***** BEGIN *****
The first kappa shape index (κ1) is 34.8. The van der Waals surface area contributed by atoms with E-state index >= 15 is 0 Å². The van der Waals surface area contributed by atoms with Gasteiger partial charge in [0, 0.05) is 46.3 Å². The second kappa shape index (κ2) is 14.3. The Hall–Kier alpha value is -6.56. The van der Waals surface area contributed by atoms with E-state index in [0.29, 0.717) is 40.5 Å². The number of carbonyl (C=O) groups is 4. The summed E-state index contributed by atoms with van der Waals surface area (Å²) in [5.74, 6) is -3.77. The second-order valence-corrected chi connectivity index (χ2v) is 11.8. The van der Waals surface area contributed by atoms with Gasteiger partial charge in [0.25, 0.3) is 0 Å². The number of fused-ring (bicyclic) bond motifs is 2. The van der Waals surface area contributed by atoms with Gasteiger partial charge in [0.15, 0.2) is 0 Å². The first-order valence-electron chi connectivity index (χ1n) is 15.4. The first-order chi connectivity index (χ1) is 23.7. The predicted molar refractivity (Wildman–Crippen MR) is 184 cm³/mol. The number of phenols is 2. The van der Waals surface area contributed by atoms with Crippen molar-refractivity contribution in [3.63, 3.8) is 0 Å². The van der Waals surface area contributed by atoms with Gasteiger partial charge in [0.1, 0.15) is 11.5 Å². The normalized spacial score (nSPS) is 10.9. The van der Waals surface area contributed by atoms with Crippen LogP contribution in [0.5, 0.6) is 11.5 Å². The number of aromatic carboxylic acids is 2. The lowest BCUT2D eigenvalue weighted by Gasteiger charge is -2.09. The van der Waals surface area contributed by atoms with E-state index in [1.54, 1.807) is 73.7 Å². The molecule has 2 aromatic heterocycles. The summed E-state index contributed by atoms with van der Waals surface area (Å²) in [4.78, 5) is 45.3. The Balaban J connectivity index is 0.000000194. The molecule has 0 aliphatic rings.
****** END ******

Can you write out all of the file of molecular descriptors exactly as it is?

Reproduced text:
The first kappa shape index (κ1) is 34.8. The van der Waals surface area contributed by atoms with E-state index >= 15 is 0 Å². The van der Waals surface area contributed by atoms with Gasteiger partial charge in [0, 0.05) is 46.3 Å². The second kappa shape index (κ2) is 14.3. The Hall–Kier alpha value is -6.56. The van der Waals surface area contributed by atoms with E-state index in [0.29, 0.717) is 40.5 Å². The number of carbonyl (C=O) groups is 4. The summed E-state index contributed by atoms with van der Waals surface area (Å²) in [5.74, 6) is -3.77. The second-order valence-corrected chi connectivity index (χ2v) is 11.8. The van der Waals surface area contributed by atoms with Gasteiger partial charge in [0.25, 0.3) is 0 Å². The number of fused-ring (bicyclic) bond motifs is 2. The van der Waals surface area contributed by atoms with Gasteiger partial charge in [0.15, 0.2) is 0 Å². The first-order valence-electron chi connectivity index (χ1n) is 15.4. The first-order chi connectivity index (χ1) is 23.7. The predicted molar refractivity (Wildman–Crippen MR) is 184 cm³/mol. The number of phenols is 2. The van der Waals surface area contributed by atoms with Crippen molar-refractivity contribution in [3.63, 3.8) is 0 Å². The van der Waals surface area contributed by atoms with Gasteiger partial charge in [0.1, 0.15) is 11.5 Å². The normalized spacial score (nSPS) is 10.9. The van der Waals surface area contributed by atoms with Crippen LogP contribution in [0.5, 0.6) is 11.5 Å². The number of aromatic carboxylic acids is 2. The lowest BCUT2D eigenvalue weighted by Gasteiger charge is -2.09. The van der Waals surface area contributed by atoms with E-state index in [1.54, 1.807) is 73.7 Å². The molecule has 2 aromatic heterocycles. The summed E-state index contributed by atoms with van der Waals surface area (Å²) in [4.78, 5) is 45.3. The Balaban J connectivity index is 0.000000194. The molecule has 0 aliphatic rings.